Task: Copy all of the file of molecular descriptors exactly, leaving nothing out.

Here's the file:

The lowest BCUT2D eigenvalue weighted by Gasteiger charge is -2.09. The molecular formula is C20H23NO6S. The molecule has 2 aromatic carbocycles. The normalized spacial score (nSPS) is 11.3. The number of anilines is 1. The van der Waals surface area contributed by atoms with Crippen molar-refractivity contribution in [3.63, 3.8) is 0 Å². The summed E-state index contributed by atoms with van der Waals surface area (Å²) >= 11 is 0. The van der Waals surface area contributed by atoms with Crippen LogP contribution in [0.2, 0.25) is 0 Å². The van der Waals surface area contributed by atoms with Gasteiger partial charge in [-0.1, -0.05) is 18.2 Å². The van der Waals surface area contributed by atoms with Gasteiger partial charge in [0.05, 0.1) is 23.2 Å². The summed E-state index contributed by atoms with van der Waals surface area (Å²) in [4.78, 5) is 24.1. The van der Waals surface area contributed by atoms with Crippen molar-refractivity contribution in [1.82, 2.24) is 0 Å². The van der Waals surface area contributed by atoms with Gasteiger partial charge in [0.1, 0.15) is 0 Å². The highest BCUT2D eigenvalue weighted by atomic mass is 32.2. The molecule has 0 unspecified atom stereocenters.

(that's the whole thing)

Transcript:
The lowest BCUT2D eigenvalue weighted by Gasteiger charge is -2.09. The molecular formula is C20H23NO6S. The molecule has 2 aromatic carbocycles. The normalized spacial score (nSPS) is 11.3. The number of anilines is 1. The van der Waals surface area contributed by atoms with Crippen molar-refractivity contribution in [3.63, 3.8) is 0 Å². The summed E-state index contributed by atoms with van der Waals surface area (Å²) >= 11 is 0. The van der Waals surface area contributed by atoms with Crippen LogP contribution in [0.2, 0.25) is 0 Å². The van der Waals surface area contributed by atoms with Gasteiger partial charge in [-0.1, -0.05) is 18.2 Å². The van der Waals surface area contributed by atoms with Gasteiger partial charge in [0.05, 0.1) is 23.2 Å². The summed E-state index contributed by atoms with van der Waals surface area (Å²) in [4.78, 5) is 24.1. The van der Waals surface area contributed by atoms with Crippen molar-refractivity contribution in [1.82, 2.24) is 0 Å². The van der Waals surface area contributed by atoms with Gasteiger partial charge in [0.1, 0.15) is 0 Å². The highest BCUT2D eigenvalue weighted by atomic mass is 32.2. The molecule has 0 unspecified atom stereocenters.